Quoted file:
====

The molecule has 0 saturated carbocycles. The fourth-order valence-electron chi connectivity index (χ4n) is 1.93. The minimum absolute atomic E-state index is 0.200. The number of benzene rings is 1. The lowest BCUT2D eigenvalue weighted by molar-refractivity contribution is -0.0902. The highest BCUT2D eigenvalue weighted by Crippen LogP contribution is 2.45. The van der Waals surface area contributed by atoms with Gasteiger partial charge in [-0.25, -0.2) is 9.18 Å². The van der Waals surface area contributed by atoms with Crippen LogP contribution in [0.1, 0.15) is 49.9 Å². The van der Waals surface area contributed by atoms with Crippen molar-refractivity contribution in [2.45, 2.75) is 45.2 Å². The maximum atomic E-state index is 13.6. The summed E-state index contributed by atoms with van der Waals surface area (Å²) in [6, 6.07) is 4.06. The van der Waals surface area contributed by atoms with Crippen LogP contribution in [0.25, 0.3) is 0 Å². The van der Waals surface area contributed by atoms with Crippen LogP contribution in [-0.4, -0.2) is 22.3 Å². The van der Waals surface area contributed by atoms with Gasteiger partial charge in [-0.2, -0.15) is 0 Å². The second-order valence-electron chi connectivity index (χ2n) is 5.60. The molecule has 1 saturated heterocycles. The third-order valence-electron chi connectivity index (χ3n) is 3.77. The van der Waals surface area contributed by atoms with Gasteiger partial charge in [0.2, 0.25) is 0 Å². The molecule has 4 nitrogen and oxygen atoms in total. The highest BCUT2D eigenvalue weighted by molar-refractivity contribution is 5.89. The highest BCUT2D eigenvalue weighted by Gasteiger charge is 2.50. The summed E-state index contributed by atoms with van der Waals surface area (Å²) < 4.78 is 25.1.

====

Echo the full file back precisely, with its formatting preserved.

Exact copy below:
The molecule has 0 saturated carbocycles. The fourth-order valence-electron chi connectivity index (χ4n) is 1.93. The minimum absolute atomic E-state index is 0.200. The number of benzene rings is 1. The lowest BCUT2D eigenvalue weighted by molar-refractivity contribution is -0.0902. The highest BCUT2D eigenvalue weighted by Crippen LogP contribution is 2.45. The van der Waals surface area contributed by atoms with Gasteiger partial charge in [-0.25, -0.2) is 9.18 Å². The van der Waals surface area contributed by atoms with Crippen LogP contribution in [0.1, 0.15) is 49.9 Å². The van der Waals surface area contributed by atoms with Crippen molar-refractivity contribution in [2.45, 2.75) is 45.2 Å². The maximum atomic E-state index is 13.6. The summed E-state index contributed by atoms with van der Waals surface area (Å²) in [6, 6.07) is 4.06. The van der Waals surface area contributed by atoms with Crippen LogP contribution in [0.25, 0.3) is 0 Å². The van der Waals surface area contributed by atoms with Crippen LogP contribution in [-0.4, -0.2) is 22.3 Å². The van der Waals surface area contributed by atoms with Gasteiger partial charge in [-0.2, -0.15) is 0 Å². The second-order valence-electron chi connectivity index (χ2n) is 5.60. The molecule has 1 saturated heterocycles. The third-order valence-electron chi connectivity index (χ3n) is 3.77. The van der Waals surface area contributed by atoms with Gasteiger partial charge in [0.2, 0.25) is 0 Å². The molecule has 4 nitrogen and oxygen atoms in total. The highest BCUT2D eigenvalue weighted by molar-refractivity contribution is 5.89. The highest BCUT2D eigenvalue weighted by Gasteiger charge is 2.50. The summed E-state index contributed by atoms with van der Waals surface area (Å²) < 4.78 is 25.1.